From 2017 until 2021, Arsenal weren't Arsenal. The post-Wenger teams struggled to win games let alone trophies. But Mikel Arteta, after being given the backing of the Arsenal board over the last three years, has turned Arsenal into Premier League leaders.
The Gunners are enjoying their best-ever start to a top-flight season, Premier League or otherwise. Whether or not they're favourites for the title, no conversation can be had about it without involving Arsenal. So can they keep it up?
On the face of it, yes.
Traditionally, Arsenal fall apart around January. Since the Premier League resumed on Boxing Day, however, the league leaders have four wins and a draw from five games, beating three of the current top six.
This is the second of several big tests coming Arsenal's way this season. The first was done and dusted before the World Cup, balancing Thursday night Europa League games with Sunday afternoon Premier League matches.
Arsenal played six Europa League group matches this season, all on Thursday nights. They then took 16 points from the games directly after their European fixtures.
Even after a Carabao Cup defeat to Brighton, Arsenal won 0 - 2 at Molineux to go into the World Cup break five points clear, a lead they still hold, now with a game in hand.
The only issue Arsenal are likely to encounter is with their depth.
Whilst he did pass fit after a scan, the concern over Thomas Partey exposed Arsenal's lack of cover in central midfield. With Mohamed Elneny also out, the Gunners had to turn to Sambi Lokonga against Manchester City in the FA Cup.
The Belgian did put in a good shift in the second half but he was a shadow of Partey, who has been pivotal to Arsenal's style this season.
Picking up Jorginho from Chelsea may help the issue of depth, given his vast experience in domestic and European competitions. However, with the loss of Elneny, the Italian simply replaces the Egyptian, not improving the numbers.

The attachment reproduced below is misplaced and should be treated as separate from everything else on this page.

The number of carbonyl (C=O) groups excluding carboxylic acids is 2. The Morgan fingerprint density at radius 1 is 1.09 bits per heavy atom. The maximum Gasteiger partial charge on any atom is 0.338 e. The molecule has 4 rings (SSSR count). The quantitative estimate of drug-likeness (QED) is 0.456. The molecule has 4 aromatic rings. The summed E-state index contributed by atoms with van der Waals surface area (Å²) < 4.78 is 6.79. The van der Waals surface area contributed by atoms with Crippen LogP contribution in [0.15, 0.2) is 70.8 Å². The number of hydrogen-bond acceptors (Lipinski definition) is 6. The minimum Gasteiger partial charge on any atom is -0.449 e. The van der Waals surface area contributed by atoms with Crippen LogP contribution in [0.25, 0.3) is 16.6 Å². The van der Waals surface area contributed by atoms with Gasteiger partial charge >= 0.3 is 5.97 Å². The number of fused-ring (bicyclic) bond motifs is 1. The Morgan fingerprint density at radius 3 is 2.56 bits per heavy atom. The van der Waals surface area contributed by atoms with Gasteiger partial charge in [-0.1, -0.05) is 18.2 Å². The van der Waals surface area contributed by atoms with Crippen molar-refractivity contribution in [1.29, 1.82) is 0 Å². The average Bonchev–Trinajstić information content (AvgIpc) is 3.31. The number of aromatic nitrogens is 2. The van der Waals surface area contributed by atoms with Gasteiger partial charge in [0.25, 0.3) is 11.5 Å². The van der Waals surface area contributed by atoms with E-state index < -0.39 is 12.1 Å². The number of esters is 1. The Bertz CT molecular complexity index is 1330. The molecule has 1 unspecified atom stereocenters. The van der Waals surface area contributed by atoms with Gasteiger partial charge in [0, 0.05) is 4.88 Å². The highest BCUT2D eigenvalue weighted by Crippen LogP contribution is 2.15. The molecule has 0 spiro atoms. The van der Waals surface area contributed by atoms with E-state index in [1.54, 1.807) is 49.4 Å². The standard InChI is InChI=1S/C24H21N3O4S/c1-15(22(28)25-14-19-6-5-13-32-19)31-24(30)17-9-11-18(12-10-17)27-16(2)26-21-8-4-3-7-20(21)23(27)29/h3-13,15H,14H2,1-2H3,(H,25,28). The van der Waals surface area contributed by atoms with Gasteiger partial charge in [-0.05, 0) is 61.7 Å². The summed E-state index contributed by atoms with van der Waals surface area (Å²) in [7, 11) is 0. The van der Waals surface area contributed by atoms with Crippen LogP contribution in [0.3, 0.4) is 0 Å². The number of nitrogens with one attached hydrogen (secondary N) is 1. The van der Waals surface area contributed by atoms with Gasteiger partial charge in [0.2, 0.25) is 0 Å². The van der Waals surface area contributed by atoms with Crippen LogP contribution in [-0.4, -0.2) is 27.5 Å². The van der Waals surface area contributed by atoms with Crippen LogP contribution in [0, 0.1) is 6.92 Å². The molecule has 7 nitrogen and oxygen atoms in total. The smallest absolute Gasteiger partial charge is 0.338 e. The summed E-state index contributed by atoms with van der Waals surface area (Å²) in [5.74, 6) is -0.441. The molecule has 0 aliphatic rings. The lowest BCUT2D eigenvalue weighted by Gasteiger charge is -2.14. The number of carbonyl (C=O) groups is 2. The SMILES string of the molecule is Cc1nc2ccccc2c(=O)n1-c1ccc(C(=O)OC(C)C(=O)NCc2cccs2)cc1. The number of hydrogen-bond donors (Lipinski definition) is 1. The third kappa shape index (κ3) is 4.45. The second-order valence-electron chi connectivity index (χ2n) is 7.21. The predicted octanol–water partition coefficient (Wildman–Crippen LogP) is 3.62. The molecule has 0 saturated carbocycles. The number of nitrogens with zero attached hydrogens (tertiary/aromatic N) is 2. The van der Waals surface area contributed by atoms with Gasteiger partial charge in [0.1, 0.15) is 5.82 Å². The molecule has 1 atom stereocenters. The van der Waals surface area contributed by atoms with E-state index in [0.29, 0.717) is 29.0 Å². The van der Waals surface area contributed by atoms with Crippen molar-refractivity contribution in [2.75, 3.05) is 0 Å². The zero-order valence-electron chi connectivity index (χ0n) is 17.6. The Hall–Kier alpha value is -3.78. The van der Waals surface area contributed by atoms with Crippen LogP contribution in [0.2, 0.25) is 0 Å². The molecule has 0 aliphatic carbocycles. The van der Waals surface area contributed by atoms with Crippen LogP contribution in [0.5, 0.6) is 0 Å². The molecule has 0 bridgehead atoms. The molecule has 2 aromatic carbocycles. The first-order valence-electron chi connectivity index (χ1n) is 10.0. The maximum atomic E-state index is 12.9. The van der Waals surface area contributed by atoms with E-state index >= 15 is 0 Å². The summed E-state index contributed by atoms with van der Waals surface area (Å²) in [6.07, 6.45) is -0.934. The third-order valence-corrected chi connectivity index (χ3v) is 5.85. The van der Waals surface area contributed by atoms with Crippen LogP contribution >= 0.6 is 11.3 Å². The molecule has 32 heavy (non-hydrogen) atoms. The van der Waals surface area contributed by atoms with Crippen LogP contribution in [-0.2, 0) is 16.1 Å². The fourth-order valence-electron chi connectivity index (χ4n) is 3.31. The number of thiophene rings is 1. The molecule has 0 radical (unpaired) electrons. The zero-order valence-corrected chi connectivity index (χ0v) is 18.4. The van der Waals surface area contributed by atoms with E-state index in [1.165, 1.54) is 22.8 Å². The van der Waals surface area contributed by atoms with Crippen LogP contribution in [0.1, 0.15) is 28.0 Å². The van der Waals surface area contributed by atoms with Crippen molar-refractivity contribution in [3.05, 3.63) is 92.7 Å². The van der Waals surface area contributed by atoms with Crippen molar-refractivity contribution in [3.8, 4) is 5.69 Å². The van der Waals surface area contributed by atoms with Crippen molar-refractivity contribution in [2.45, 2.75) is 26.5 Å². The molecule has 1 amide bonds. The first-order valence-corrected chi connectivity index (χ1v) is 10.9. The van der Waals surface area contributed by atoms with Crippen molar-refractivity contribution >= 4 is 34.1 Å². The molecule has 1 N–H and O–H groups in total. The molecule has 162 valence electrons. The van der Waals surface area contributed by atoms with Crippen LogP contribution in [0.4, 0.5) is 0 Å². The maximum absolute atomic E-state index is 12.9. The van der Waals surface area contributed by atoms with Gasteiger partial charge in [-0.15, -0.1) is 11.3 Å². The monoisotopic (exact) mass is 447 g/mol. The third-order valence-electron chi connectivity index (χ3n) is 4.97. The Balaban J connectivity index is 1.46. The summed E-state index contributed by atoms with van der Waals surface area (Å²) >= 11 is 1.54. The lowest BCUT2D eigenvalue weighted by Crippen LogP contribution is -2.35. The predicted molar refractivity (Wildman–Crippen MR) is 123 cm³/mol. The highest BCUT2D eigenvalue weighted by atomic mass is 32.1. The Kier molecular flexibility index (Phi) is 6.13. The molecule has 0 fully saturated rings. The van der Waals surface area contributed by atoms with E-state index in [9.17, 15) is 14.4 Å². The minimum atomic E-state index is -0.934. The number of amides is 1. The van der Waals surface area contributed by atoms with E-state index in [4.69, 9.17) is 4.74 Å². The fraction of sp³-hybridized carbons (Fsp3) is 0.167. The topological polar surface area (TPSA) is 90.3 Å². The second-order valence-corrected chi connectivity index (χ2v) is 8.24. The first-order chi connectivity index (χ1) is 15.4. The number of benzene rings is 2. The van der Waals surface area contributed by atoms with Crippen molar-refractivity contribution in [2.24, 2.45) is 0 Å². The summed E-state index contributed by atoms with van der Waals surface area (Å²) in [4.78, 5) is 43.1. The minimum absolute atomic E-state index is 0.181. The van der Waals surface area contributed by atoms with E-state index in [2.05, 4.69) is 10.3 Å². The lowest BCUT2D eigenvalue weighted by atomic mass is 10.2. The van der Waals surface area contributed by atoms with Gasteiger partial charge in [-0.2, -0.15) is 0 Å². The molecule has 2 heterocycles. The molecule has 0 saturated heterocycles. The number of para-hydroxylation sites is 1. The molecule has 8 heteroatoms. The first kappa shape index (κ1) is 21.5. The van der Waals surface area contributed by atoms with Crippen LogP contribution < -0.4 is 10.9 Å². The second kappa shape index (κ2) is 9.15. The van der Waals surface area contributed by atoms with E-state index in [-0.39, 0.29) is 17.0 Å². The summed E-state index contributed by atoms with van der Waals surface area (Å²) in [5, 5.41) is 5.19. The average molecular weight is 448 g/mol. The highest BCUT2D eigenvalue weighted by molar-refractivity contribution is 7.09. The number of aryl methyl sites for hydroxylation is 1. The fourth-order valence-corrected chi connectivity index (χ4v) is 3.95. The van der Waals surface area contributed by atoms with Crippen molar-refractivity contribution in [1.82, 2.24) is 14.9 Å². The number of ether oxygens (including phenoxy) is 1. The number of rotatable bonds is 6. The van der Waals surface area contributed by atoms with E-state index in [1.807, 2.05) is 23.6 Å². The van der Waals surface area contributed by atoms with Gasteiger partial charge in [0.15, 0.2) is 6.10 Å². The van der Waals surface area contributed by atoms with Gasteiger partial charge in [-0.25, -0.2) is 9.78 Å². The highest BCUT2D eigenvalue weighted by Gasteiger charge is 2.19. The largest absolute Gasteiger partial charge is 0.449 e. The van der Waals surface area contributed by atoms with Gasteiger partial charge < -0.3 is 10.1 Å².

That being said, questions over the depth of Arsenal's squad are perhaps being exaggerated.
Midfielders aside, there are two starting XIs in the Gunners squad. The signings of Jakub Kiwior and Leandro Trossard mean Arteta has two back fours and two front threes to call on.
The Carabao Cup and FA Cup were never priorities anyway for Arsenal, but the strength of the line-ups in the Europa League, especially against PSV, suggests that Arteta fancies his chances of going deep into the Europa League.
Of course, this will be a test for the Gunners, but they have arguably already overcome most of it.
Aside from International breaks and the unfortunate death of HM The Queen, Arsenal played at least once every four days from the middle of August until the World Cup break. They lost just a single Premier League game in that time.
Naturally, the resumption of the Europa League will pose another test for Mikel Arteta and Arsenal.
But so far the Spaniard has successfully guided the Gunners through every test they've faced, putting them in a commanding position entering the second half of the Premier League season.
There certainly aren't any signs of an Arsenal slump anytime soon.